ST. PETERSBURG — The Police Department is investigating two officers for the arrest of a college student who says she was left shackled alone in a transport van while an officer went to a restaurant for lunch.
Francesca Fretta was arrested Oct. 17 after an officer said she refused to sign a speeding ticket. The charge is a second-degree misdemeanor.
But then, Fretta says, another officer left her in the van for up to 45 minutes to stop for lunch while on the way to jail.
How the 20-year-old ended up in the back of that van in the first place is a complicated tale. The arresting officer and Fretta each have their own side to tell.
It all started with a blank line on a speeding ticket.
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Fretta, a political science major who is minoring in pre-law at the University of South Florida, was on her way to the beach. She doesn't deny she was doing 57 mph in a 45-mph zone on the Pinellas Bayway.
But she says the cop who pulled her over, John Douglas, wrote on the $200 ticket that she was driving a Hyundai.
"That's how it all started," she says. "He wrote a Hyundai. I had a Daewoo.
"When I tried to explain to him (the error), over and over again he keep asking: 'Are you refusing to sign the citation?' " Fretta says. "I was just pointing out the error.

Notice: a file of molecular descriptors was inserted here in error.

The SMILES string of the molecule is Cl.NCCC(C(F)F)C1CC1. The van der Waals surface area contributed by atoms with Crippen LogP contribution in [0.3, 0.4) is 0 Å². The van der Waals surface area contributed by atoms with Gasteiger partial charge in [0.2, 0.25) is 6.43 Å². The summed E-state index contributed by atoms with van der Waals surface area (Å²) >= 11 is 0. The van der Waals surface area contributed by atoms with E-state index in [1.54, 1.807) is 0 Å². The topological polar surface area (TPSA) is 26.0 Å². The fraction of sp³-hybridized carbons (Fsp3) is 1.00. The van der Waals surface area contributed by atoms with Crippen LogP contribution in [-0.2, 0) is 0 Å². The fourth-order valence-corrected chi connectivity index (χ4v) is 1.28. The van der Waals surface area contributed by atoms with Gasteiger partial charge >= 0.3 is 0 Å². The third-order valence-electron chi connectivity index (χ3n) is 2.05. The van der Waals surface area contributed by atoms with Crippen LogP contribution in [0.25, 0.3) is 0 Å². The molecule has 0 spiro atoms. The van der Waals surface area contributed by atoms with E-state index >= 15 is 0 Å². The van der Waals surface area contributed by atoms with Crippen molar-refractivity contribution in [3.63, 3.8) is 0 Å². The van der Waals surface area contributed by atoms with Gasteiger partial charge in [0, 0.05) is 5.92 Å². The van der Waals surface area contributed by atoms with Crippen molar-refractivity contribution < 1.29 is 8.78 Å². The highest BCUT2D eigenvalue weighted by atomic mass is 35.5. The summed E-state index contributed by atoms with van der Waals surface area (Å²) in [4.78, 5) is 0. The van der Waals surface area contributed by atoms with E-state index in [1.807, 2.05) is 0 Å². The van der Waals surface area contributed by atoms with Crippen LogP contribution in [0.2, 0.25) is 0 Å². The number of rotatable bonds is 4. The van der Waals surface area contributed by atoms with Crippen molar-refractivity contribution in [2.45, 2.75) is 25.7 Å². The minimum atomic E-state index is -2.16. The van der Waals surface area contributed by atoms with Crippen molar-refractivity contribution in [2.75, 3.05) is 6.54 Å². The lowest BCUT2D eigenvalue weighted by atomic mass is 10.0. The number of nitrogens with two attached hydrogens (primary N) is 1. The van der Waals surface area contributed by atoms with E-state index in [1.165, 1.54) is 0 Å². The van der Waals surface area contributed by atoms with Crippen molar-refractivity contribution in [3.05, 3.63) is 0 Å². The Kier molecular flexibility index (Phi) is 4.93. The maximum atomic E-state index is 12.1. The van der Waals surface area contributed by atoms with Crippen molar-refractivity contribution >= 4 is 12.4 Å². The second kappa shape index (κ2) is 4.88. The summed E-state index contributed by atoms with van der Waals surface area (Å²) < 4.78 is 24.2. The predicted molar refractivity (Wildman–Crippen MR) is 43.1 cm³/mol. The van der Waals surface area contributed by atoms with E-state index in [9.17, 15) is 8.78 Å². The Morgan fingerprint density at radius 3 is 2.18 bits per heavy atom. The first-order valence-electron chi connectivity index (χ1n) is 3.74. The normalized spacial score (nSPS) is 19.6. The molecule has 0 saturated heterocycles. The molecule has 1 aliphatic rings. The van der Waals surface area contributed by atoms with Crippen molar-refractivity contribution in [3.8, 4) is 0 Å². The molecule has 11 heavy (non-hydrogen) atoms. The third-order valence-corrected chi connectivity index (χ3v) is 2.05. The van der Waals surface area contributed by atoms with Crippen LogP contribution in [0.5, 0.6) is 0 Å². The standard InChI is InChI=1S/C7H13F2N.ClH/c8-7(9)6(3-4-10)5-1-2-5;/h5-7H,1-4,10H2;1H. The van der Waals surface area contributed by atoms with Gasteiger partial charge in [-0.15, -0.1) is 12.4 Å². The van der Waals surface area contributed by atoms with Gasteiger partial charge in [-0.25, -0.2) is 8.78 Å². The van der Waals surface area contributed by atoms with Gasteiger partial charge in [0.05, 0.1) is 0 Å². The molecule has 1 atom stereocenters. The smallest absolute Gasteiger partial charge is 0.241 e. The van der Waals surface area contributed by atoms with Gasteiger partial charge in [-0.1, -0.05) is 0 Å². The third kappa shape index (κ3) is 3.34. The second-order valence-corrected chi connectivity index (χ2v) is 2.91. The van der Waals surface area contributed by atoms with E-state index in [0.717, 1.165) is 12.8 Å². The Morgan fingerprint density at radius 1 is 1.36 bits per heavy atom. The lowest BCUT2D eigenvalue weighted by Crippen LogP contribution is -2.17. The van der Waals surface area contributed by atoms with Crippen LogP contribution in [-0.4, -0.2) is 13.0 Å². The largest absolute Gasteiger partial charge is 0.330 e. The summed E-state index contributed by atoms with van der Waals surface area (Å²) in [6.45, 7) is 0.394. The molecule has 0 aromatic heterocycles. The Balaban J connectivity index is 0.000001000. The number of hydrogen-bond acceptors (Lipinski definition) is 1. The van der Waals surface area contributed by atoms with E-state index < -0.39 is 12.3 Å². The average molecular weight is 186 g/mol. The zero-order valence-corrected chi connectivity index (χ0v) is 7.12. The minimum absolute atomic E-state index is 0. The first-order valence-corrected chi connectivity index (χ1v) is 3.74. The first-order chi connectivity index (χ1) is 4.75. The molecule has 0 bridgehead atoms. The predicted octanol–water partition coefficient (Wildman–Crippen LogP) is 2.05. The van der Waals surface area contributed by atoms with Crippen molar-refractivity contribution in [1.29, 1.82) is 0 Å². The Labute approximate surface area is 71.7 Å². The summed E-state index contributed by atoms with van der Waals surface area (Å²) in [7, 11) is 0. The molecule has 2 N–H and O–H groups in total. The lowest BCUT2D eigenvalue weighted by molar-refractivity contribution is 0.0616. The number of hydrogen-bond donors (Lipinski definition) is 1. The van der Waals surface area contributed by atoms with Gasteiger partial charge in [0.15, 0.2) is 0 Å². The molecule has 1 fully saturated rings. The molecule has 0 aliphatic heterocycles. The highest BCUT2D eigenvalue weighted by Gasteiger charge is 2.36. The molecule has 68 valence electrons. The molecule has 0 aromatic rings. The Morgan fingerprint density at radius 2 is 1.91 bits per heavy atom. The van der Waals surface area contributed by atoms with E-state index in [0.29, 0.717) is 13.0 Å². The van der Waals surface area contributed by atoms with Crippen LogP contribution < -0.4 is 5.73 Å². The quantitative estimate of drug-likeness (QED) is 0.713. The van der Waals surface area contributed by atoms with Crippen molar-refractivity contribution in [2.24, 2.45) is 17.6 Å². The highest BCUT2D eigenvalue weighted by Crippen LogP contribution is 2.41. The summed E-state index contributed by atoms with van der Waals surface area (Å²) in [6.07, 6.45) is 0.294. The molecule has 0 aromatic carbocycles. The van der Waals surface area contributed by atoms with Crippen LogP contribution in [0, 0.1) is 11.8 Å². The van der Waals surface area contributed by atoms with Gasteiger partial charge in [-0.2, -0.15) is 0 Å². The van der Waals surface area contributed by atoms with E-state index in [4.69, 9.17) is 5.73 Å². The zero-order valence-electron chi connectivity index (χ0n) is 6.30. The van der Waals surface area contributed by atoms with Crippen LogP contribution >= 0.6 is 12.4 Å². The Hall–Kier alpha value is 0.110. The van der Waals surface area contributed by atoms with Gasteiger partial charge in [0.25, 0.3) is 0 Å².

"I never refused to sign the citation," she says.
Douglas' report states that he gave her "ample time" to sign the ticket, but all she did was ask "where does it say if you do not sign that you will go to jail?"
After ignoring repeated warnings to sign the ticket, Fretta was arrested, the report states.
Fretta then fainted and was taken to a hospital. The officer wrote in his report that Fretta apologized to him.
"She stated she got a little worked up and was sorry for not listening to me," he wrote.
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But that's not all that happened at the hospital.
Fretta said she was diagnosed with Type-2 diabetes after the staff drew her blood — while her hands were cuffed behind her.
Then Douglas drove her to Officer Sandra Minor's prisoner transport van. Douglas dropped off Fretta with Minor and left.
Instead of taking her to the Pinellas County Jail, Fretta says Minor said she had to wait to see if more prisoners were coming.
Then Minor drove to get lunch at Cafe Ten-O-One at 1001 First Ave. N, according to Fretta — with the diabetic woman locked inside the air-conditioned van.
Fretta believes she was left alone for 30 to 45 minutes, but can't say for sure. She said she started blacking out because of the stress and her low blood sugar.
Her lawyer, John Trevena, filed complaints against both officers. Police spokesman Bill Proffitt said inquiries were under way, but said he couldn't comment while they are ongoing.
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The charge, refusing to sign a citation, is a second-degree misdemeanor that calls for up to 60 days in jail. It's also Fretta's first arrest. It's unlikely she would see any jail time. But she could lose her Florida Bright Futures scholarship and financial aid, she said.
Trevena has asked prosecutors to drop the case.
In the meantime, Fretta is trying to be philosophical about it all. "I guess everything happens for a reason," she said. "Now I know I have diabetes."